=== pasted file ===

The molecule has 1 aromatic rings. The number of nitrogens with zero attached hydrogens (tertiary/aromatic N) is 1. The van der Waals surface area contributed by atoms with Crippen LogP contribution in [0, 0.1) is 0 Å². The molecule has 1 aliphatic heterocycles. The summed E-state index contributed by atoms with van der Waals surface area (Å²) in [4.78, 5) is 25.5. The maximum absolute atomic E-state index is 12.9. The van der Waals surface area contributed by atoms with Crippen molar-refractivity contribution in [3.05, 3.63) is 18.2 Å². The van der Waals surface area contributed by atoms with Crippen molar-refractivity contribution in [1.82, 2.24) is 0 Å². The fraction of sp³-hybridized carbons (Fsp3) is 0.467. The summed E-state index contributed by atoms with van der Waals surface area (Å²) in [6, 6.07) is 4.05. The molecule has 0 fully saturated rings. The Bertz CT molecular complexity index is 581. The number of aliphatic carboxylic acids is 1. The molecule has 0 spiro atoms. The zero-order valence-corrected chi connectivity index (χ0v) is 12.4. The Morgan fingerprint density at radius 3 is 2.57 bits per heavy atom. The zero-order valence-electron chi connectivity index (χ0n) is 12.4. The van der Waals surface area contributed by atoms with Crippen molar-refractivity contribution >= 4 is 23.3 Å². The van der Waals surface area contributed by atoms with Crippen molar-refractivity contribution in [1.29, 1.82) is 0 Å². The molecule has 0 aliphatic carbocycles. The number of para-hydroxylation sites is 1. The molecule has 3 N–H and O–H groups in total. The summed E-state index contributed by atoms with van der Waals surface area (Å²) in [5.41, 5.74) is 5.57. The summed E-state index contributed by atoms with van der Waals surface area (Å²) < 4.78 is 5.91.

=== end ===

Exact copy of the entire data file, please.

The molecule has 1 aromatic rings. The number of nitrogens with zero attached hydrogens (tertiary/aromatic N) is 1. The van der Waals surface area contributed by atoms with Crippen LogP contribution in [0, 0.1) is 0 Å². The molecule has 1 aliphatic heterocycles. The summed E-state index contributed by atoms with van der Waals surface area (Å²) in [4.78, 5) is 25.5. The maximum absolute atomic E-state index is 12.9. The van der Waals surface area contributed by atoms with Crippen molar-refractivity contribution in [3.05, 3.63) is 18.2 Å². The van der Waals surface area contributed by atoms with Crippen molar-refractivity contribution in [1.82, 2.24) is 0 Å². The fraction of sp³-hybridized carbons (Fsp3) is 0.467. The summed E-state index contributed by atoms with van der Waals surface area (Å²) in [6, 6.07) is 4.05. The molecule has 0 fully saturated rings. The Bertz CT molecular complexity index is 581. The number of aliphatic carboxylic acids is 1. The molecule has 0 spiro atoms. The zero-order valence-corrected chi connectivity index (χ0v) is 12.4. The Morgan fingerprint density at radius 3 is 2.57 bits per heavy atom. The zero-order valence-electron chi connectivity index (χ0n) is 12.4. The van der Waals surface area contributed by atoms with Crippen molar-refractivity contribution >= 4 is 23.3 Å². The van der Waals surface area contributed by atoms with Crippen molar-refractivity contribution in [1.29, 1.82) is 0 Å². The molecule has 0 aliphatic carbocycles. The number of para-hydroxylation sites is 1. The molecule has 3 N–H and O–H groups in total. The summed E-state index contributed by atoms with van der Waals surface area (Å²) in [5.41, 5.74) is 5.57. The summed E-state index contributed by atoms with van der Waals surface area (Å²) < 4.78 is 5.91.